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Ice Hockey: Many Injuries are Preventable

Ice hockey players fighting for the puckOn frozen ponds and indoor rinks across the country, boy and girls are dusting off their skates and sticks and hitting the ice. Hockey has become one of the four top professional sports in North America, and growing numbers of young athletes are getting into the game. The STOP Sports Injuries campaign warns players, coaches and parents to pay attention to injury risks and take steps to prevent injuries even before the game begins.

With a rise in popularity comes an increase in skill level, intensity and competition that can increase the possibility of injury. As a full-contact sport that takes place on the ice with fast-moving players equipped with sticks, pucks and skate blades, hockey's risk for injury is always high.

Hockey players commonly suffer injuries to the head, shoulder, elbow, wrist, back, hip and knee, but concussion is the greatest concern. A player need not be knocked unconscious to have a concussion. Warning signs of concussion include:

  • Headache (by far the most common symptom, reported in 93% of high school sports concussions in one recent study)
  • Nausea
  • Vomiting
  • Loss of Coordination
  • Vague sense of "not feeling right"

For a complete list of concussion signs and symptoms, click here.

Concussions and many other serious hockey injuries are preventable. "Whenever I talk to young players, I always say the same things," says Dr. Michael J. Stuart, a leading orthopedist and chief medical officer for USA Hockey. "Never use your stick; never use your head as a weapon; never leave your feet to deliver a hit; never do anything at the expense of the health and safety of your opponent or yourself. I try to show them that you don't have to kill the other guy to separate him from the puck."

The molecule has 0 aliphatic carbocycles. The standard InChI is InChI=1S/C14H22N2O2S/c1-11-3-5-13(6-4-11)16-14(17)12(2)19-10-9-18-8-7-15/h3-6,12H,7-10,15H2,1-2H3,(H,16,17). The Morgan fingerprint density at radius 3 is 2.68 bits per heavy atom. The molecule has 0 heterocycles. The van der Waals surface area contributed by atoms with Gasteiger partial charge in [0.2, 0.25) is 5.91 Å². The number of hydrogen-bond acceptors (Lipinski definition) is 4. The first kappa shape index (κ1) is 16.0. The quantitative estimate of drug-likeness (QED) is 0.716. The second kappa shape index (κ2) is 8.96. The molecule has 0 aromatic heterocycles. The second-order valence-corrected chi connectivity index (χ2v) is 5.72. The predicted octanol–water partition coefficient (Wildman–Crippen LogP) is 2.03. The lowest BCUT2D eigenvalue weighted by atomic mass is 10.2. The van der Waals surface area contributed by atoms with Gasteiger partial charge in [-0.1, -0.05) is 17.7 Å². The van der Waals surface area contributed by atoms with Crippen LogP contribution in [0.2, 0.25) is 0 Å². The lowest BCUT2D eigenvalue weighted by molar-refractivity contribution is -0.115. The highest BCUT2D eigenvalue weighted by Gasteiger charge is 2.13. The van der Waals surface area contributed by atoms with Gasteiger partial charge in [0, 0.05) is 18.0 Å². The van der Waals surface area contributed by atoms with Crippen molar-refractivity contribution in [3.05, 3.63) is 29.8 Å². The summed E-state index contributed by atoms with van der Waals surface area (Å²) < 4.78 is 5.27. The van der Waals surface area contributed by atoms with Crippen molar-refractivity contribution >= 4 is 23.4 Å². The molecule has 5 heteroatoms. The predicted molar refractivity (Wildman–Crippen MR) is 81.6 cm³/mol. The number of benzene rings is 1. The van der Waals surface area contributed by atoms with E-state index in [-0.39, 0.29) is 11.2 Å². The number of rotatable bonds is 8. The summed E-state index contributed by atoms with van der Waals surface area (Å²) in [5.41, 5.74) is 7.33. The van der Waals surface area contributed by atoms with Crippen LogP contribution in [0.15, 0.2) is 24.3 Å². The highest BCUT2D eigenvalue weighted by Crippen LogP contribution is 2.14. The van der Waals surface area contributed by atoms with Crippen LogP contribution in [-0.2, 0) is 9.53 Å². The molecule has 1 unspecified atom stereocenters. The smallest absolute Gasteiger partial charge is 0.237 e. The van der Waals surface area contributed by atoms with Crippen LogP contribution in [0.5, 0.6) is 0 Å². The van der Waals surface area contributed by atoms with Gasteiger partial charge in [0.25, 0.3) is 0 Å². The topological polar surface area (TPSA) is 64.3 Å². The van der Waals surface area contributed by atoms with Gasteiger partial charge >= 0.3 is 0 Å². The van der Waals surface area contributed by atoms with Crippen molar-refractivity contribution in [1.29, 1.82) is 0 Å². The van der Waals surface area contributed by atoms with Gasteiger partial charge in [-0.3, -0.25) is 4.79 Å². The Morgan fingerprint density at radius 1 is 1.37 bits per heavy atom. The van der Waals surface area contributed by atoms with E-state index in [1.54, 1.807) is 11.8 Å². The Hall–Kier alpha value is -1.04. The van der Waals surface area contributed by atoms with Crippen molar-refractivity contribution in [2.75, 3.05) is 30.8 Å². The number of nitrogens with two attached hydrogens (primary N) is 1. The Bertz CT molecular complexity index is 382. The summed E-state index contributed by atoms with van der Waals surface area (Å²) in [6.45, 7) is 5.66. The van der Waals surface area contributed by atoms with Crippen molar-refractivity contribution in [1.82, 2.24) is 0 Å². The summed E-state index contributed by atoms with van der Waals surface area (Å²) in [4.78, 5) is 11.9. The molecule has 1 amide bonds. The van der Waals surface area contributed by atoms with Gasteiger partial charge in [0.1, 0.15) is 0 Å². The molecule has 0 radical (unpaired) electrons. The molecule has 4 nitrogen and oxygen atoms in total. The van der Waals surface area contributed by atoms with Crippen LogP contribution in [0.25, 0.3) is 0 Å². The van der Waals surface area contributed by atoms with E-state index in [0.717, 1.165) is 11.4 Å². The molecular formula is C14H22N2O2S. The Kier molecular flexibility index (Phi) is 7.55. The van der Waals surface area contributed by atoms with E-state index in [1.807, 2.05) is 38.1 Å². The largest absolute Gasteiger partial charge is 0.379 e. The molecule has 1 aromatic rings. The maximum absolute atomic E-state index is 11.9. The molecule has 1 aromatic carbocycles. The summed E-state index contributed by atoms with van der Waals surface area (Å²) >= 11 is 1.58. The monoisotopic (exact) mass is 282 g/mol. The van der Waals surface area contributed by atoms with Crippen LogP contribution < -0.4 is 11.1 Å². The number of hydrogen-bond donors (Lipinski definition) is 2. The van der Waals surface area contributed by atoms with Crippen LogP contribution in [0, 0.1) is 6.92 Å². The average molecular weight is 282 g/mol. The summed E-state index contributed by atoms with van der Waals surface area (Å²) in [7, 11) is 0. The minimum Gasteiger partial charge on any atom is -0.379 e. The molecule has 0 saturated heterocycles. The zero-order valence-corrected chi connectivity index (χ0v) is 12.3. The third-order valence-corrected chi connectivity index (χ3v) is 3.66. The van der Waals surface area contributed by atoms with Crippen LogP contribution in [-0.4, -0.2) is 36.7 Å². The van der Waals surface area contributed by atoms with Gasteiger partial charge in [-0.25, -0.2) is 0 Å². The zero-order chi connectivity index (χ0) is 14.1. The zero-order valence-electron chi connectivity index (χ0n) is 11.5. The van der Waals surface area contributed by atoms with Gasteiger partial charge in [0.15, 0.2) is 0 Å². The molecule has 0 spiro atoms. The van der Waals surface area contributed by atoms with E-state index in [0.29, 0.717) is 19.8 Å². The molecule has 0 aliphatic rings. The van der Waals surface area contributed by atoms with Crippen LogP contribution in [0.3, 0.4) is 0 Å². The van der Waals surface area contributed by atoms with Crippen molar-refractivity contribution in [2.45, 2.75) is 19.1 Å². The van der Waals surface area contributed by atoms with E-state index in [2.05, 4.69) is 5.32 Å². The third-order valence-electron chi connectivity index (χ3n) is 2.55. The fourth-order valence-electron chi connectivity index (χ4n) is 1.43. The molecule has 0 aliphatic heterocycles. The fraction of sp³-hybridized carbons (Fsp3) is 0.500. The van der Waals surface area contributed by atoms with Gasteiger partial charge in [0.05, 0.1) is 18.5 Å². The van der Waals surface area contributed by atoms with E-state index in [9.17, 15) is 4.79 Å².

Smart players take the right precautions on and off the ice. In addition to altering the way they play the game, players can take these prevention measures:

  • Have a pre-season medical examination (a/k/a pre-participation physical evaluation or PPE) by a trainer or doctor to make sure they're ready for play.
  • Participate in a sports conditioning program to stay in game-shape.
  • Use high-quality equipment and replace old worn-out gear.
  • Understand the rules of the game and good sportsmanship.
For more injury prevention tips, click here.

Source: American Orthopaedic Society for Sports Medicine

The STOP (for Sports Trauma and Overuse Prevention) Sports Injuries campaign - launched last spring by AOSSM and a group of other health-related organizations - aims to arm the public with information and tools to prevent, recognize and treat the long-term consequences of sports overuse and trauma injuries to young people. Led by Dr. James Andrews, the renowned surgeon for America's favorite sports superstars, the STOP Sports Injuries coalition members -including major medical centers, doctors, athletic trainers, youth sports coaches, and MomsTeam.com - have all pledged to advocate healthy play for young athletes in all sports.

Posted December 22, 2010,Updated Feb. 2,2015